Santa Maria resident Roxana Estrada is wondering how her husband's business will survive under new city regulations proposed for mobile car washers. 

Estrada and husband Manuel have been operating Estrada Auto Detailing since the 2008 recession, always with a business license, and never had any trouble with law enforcement. However, new rules would require them to operate only on private property, acquire new equipment and shoulder additional costs. 

"Since the pandemic a year ago, business has been about 45% lower," Estrada said. "If this passes, it’s hundreds of families out of business. They dropped a bomb on us." 

After the Santa Maria City Council passed a first reading of a mobile car wash ordinance on March 16, business owners like the Estradas began pushing back. Around 100 mobile car washers participated in a car caravan on Broadway, followed by a crowd of 60 marchers to City Hall on March 23. 

City officials are pursuing regulations in hopes of curbing the amount of dirty water entering storm drains, as well as preventing mobile washers from operating out of a fixed location, an issue which has become especially prevalent on Boone Street. 

A final vote and adoption of the ordinance will take place at the council's next meeting on April 6. 

"The city is not trying to put anybody out of business. The goal is to have mobile commercial washers return to being mobile, not stationary on a street, which is what drives many of the complaints we receive," city spokesman Mark van de Kamp said in response to Tuesday's march. 

While city officials said they performed extensive outreach to washers in recent months, many washers said they experienced little communication from the city about the coming changes. 

"They need to sit down with us and amend this ordinance," said Chris Barajas, owner of California Detail Center and longtime member of the local mobile wash community. "The outreach months ago was not done with us. The only outreach these detailers received were fines, when they were told they were no longer allowed to wash on the street about a year ago."

One of the main issues with the ordinance, washers said, is the section prohibiting washers from operating on city streets, meaning they can only operate at people's homes or on private property with owner permission.

"That right there is almost impossible. Not every car can be done on private property," Barajas said. "If you go to an office and they’re parked on a street, you usually set up your cones for safety. But now if that building doesn’t allow for private parking, you’ve lost business."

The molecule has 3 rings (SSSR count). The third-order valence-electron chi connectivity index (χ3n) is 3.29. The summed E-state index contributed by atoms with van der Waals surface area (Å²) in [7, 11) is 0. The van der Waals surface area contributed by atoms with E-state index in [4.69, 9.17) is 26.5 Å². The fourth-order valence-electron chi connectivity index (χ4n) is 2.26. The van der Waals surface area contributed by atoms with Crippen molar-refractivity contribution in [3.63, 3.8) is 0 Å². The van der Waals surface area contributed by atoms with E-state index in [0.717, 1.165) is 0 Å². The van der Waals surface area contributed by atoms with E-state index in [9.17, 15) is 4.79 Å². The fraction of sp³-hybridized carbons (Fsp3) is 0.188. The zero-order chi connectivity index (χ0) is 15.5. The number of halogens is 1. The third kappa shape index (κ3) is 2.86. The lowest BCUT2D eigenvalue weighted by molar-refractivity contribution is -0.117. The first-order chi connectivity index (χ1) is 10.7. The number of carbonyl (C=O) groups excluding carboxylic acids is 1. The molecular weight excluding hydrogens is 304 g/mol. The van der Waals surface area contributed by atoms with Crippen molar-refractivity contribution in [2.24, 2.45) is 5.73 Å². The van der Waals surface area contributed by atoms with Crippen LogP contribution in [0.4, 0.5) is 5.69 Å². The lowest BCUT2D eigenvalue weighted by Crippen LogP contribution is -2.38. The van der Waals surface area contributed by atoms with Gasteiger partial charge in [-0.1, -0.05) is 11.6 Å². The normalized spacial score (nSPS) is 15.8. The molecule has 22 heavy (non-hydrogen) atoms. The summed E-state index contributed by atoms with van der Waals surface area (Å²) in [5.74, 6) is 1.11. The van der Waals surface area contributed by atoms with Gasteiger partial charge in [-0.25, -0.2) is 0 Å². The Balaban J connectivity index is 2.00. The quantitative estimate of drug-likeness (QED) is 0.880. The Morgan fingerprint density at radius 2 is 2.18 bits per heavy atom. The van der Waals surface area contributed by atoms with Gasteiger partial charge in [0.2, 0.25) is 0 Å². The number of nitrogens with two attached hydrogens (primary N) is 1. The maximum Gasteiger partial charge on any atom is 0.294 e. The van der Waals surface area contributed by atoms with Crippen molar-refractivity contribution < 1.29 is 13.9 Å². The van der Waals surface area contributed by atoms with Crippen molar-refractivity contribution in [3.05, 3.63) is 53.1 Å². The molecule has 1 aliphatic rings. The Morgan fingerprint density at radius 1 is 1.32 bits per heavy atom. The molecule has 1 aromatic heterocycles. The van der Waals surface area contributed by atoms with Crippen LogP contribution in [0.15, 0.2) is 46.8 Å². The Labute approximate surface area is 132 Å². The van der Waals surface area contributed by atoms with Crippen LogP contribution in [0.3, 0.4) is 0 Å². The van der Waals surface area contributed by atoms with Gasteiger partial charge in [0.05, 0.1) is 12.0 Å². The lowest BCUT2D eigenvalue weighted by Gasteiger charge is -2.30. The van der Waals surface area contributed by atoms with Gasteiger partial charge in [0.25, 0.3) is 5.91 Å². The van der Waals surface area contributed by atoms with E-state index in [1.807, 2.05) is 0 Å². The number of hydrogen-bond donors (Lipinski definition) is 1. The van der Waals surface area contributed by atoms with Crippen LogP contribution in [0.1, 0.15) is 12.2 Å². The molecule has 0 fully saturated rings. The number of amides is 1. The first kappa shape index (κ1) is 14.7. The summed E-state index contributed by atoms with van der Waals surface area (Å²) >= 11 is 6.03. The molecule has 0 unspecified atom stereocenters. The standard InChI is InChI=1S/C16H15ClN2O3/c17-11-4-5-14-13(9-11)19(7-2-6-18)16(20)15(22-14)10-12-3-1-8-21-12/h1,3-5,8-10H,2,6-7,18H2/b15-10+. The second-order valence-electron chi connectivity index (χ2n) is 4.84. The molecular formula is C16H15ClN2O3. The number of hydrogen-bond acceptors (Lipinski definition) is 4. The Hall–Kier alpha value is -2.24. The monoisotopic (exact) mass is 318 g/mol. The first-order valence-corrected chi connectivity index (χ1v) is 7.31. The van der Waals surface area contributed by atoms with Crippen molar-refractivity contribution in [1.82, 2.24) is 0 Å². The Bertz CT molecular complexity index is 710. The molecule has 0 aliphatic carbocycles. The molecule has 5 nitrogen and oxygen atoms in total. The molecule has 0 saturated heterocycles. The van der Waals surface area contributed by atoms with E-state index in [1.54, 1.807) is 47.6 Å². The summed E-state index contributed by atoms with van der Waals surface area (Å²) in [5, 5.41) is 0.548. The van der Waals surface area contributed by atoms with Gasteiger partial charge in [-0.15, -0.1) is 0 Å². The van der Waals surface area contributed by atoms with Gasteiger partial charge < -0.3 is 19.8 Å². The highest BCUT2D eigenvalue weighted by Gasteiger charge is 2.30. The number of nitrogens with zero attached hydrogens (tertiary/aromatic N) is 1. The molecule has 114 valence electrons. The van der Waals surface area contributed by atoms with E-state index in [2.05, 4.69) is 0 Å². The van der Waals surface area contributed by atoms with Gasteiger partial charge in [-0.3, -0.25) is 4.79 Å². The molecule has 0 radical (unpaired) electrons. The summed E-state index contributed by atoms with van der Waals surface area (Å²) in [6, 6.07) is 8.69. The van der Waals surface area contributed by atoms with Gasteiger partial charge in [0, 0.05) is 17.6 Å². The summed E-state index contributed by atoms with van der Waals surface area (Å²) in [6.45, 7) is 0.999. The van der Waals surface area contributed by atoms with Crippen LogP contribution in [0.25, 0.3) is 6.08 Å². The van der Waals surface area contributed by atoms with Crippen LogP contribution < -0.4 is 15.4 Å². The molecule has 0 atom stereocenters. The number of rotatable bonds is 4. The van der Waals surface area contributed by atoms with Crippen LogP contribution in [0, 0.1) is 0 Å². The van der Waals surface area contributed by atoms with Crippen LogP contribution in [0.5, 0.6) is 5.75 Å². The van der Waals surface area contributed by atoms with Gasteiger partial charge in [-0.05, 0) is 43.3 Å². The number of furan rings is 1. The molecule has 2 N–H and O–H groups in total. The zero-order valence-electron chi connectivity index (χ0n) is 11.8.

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The cost of new equipment to meet the regulations also could be prohibitive to washers. A 100-gallon tank system and mat needed to collect and transport dirty water can cost up to $1,200 for a simple system and $2,000 for one that is more advanced, Barajas said.  

Mobile car wash owner Manuel Delgado said he recently bought a new tank for his truck, and doesn't think he can afford further equipment to meet the requirements of the ordinance. 

"We're not doing anything wrong, we just want to work. There are many families that depend on this work," Delgado said. 

Other costs outlined in the ordinance include a $20,000 bond, liability insurance and a series of individual fees for wastewater disposal and drop-off, yearly equipment demonstrations and a wet or dry wash permit.

According to City Attorney Thomas Watson, the exact cost of the fees will not be determined until likely months after the ordinance has passed, while city departments review their fee structures

"Most of our fees are under review under the fee study. Because this is a new ordinance, we have not looked at enforcement costs. We want to keep them small and get the program going with good compliance," Watson said. 

The city also will encourage operators to adopt a waterless car washing option, which employs a spray rather than water, by making the permit cheaper and easier to obtain. Many washers say this option is not feasible for them.

"We live in an agricultural community. There’s mud and dust that get on cars, and dry wash won’t get that off. Dry wash is maybe an option for Beverley Hills, Hollywood, or another big city, but not Santa Maria," Estrada said. 

She added that if her family was able to shoulder the additional costs, they still would have to double the cost of their services, which would result in a loss of customers. 

Barajas said when he started doing mobile car washing in the '90s, there were only a handful of local washers. Now, there are over 100 as more and more people seek ways to provide for their families. 

"Maybe the city should have regulated it before it blew up, but now so many people depend on it. You can’t just put it back in the box," he said.

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Santa Maria City Reporter

Originally from the Pacific Northwest, Laura Place covers city government, policy and elections in Santa Maria and Santa Barbara County. Follow her on Twitter @itslaurasplace

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